Career Break in Australia for Britain’s Junior Doctors

The ongoing challenges with the UK government’s decision to impose the new junior doctor contract is leaving many disillusioned with the state of their profession. Many are seeking career breaks in countries such as Australia, where they can earn double what they are paid in Britain. Figures given to the Observer by the General Medical Council show that 22,000 doctors applied to work overseas in the last eight years, with a likelihood that this number will rise if there is not a satisfactory agreement made.

So if you find yourself looking at options and need some direction to find medical work in Australia, then the following advice from Helena Bart should help you navigate your way through the process.

It is essential that you have:

An up-to-date CV. If your medical CV is a bit rusty, there are some excellent sources of information online such as the BMJ website. Ask a friendly senior doctor to eyeball it for you and give constructive feedback.

Line up a couple of referees. The Australian hospitals will want contact details of these when you apply for jobs, which will usually just be to ask them to write an email of recommendation. Often one has to be your current supervisor.

Find a reliable printer and scanner. The easiest way to send things back and forward is printing them off, and then scanning them in again. There is generally is a lot of paperwork for the Australian hospitals which needs filling in and signing, so be prepared for this.

Find out where your local DHL/Post office is for posting things to Australia. DHL is about £30 a pop, but is traceable and delivers within 3-5 working days. The post office costs about £5, takes a tiny bit longer, but isn’t traceable.

Have all your original documents to hand. Have these scanned in as everyone will want copies. Also make multiple photocopies as you’ll need these for getting everything notarised – a vital item for each application process. The basic documents you’ll require are:

  • Passport – make sure this is in-date for 6 months after you plan to return
  • Driving licence – make sure this is in date for the duration of your trip
  • GMC certificate
  • Degree certificate
  • FY1 + FY2 certificates of completion/competency
  • Letters – A couple of recent official letters with your name and address on – i.e. bank letters, MDU/MPS letters

Find a Notary Public. You’ll need to get photocopies of the above notarised by someone authorised to do so. This costs money, so phone around and see what you get quoted. You’ll need to make an appointment, take all your original documents and photocopies of each. The recommended is 3 copies of each document (1 each for AMC, AHPRA and your hospital). By putting their official stamp on each photocopy and signing it, the notary public essentially confirms that the photocopies are genuine copies of the originals and you’re not faking anything.

The notary public may well want you to get written proof from your university that your degree certificate was genuinely awarded to you, likewise with your FY1/FY2 certificates. They can phone up the GMC and get instant confirmation that you’re registered.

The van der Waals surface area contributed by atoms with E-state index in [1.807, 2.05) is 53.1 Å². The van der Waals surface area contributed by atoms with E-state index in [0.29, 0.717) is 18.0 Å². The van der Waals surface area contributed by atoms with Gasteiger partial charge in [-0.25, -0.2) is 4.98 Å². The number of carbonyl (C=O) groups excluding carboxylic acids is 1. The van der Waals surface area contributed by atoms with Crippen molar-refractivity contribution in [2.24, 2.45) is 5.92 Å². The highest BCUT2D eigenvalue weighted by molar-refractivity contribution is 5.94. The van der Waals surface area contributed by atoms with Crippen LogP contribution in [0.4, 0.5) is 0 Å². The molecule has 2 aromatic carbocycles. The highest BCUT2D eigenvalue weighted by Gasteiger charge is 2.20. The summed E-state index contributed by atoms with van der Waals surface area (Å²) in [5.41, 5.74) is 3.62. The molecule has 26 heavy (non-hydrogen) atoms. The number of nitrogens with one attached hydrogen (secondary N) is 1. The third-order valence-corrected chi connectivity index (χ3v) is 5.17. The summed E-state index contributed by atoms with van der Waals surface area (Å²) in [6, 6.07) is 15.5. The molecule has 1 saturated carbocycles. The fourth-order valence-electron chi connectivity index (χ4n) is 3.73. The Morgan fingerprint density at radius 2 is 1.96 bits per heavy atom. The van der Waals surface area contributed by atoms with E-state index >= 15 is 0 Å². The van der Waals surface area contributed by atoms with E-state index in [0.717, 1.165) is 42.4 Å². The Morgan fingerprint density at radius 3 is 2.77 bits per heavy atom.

You may well need to revisit your notary public to witness you sign some of your hospital documents. Scan your notarised documents before you post them all off, as you’ll need to upload these documents as part of your visa application. Some hospitals will also accept scanned notarised documents rather than originals.

Applying for the Australian Medical Council (AMC)

This can be done through their website via the Competent Authority Pathway. This is because Australia recognises English qualifications, so means you don’t have to take any medical exams or exams to prove you can speak English. This process takes at least 3 months and is the starting block for all the ongoing paperwork. The certificate of AMC approval is posted to you, but received about another month after everything is completed. Start the AMC application process as early as possible if you’re sure you want to go to Australia, even before you’ve secured a job!

Start around December. I started the whole process in March/April which has proved too late for an August start (I’m writing this mid-August and I’m still visa-less…)

Doctors, Pixabay

Getting a job:

There are a few ways to go about this and jobs will appear at various times. Most will interview by phone either early in the morning or late at night – my earliest was 5.45am and my latest was at 11pm. There’s usually a run through of a couple of scenarios (mine were generally ALS related) and a bit of general chat. Have any questions you may have ready as well. The main approaches are:

1. Locum agencies – These can be approached at any time, ask around for agency recommendations from people who’ve done it before. They tend to mainly advertise jobs in slightly out of the way places, although they do still have jobs in popular places (i.e. the big cities). They’re very handy for helping and supporting people through the nightmare that is the paperwork.

2. Directly contact hospitals – This requires a rough idea of where you want to work and an up-to-date CV. Search the hospital websites and email/phone relevant people with your CV and see what comes back. This worked well for some people, but not everyone. Start early (December time) and some will be keen to arrange interviews, others will tell you to come back later and some will tell you they have nothing.